The book describes a present where humanity is told reasonable security no longer exists, where capital so determines every facet of existence that many cannot conceive of a life experience without a dollar sign attached. Intrinsic to this reality is the privatization not only of public space, but of public experiences; where Disneyland is real and parks charge admission fees. It is a society where social cooperativism is discouraged if not economically impossible, replaced by an all-powerful individualism whose power is determined by how much money an individual has the more their power is multiplied. It is an economy where self-management is transferred from the collective to the individual, thereby replacing a potential genuine autonomy with an illusory one controlled more by financial institutions driven by profit from speculation than by individuals.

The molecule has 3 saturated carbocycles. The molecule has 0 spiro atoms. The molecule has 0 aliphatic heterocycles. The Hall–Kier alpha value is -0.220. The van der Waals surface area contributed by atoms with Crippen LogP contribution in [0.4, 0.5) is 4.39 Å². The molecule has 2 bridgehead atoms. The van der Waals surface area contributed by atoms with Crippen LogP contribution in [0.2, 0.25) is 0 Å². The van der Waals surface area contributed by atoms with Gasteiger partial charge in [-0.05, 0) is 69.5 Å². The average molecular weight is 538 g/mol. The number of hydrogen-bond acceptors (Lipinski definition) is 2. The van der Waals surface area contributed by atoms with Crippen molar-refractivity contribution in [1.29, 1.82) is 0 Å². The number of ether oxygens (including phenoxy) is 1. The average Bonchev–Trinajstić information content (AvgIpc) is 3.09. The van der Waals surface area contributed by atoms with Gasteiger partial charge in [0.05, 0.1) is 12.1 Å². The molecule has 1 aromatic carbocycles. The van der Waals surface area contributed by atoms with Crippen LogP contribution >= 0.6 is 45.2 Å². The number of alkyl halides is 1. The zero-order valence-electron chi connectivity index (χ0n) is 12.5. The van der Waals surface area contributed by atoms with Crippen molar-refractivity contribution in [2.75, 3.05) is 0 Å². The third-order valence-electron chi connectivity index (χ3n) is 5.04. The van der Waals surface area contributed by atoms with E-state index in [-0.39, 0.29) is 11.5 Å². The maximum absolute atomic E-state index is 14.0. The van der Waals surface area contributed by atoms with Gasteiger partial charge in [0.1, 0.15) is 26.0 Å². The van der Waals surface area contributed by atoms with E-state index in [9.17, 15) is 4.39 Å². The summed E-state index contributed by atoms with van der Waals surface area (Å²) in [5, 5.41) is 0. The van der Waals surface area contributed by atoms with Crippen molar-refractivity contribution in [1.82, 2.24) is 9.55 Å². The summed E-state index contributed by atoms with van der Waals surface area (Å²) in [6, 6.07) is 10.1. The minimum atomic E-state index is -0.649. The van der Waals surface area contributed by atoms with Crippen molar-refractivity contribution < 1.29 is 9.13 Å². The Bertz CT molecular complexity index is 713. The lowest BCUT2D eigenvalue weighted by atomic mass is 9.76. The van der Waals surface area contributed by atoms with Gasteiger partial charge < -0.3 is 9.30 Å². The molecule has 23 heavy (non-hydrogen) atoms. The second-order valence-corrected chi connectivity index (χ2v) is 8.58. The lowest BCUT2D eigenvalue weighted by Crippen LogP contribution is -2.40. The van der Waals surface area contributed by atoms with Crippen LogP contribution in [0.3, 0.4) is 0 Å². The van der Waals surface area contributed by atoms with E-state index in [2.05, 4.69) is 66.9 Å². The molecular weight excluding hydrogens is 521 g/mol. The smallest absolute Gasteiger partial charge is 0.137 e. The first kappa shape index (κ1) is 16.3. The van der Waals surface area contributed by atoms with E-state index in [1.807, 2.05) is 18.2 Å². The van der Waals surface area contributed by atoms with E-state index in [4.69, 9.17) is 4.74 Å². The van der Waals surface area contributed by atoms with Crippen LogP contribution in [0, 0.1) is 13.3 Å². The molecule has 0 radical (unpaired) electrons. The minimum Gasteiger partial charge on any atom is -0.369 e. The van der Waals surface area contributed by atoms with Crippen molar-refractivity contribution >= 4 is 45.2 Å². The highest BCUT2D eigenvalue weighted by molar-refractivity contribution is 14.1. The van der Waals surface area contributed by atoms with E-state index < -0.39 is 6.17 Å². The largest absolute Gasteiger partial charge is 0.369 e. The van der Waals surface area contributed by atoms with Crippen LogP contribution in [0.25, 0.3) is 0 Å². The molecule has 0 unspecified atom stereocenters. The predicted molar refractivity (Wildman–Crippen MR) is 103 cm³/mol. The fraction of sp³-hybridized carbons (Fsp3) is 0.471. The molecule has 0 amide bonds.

Hardt and Negri discuss certain aspects of the current economic and political situation fundamental to its ability to tighten the grip it has on human existence. One of those is what they see as the separation of the social from the political. What this means in practice is that in today’s world humanity’s political maneuverings exist in a sphere separate from the social sphere we live in. This dynamic means that political decisions affecting our lives are made in a realm that most humans have little to do with—wiith voting being foremost among those interactions. Consequently, they argue revolutionary organizing needs to take place in human social spaces, not political ones. It was this understanding that created some of the more popular (and arguably successful) protests like Occupy and those of the Arab Spring, in which the occupation of public social spaces was crucial to their existence.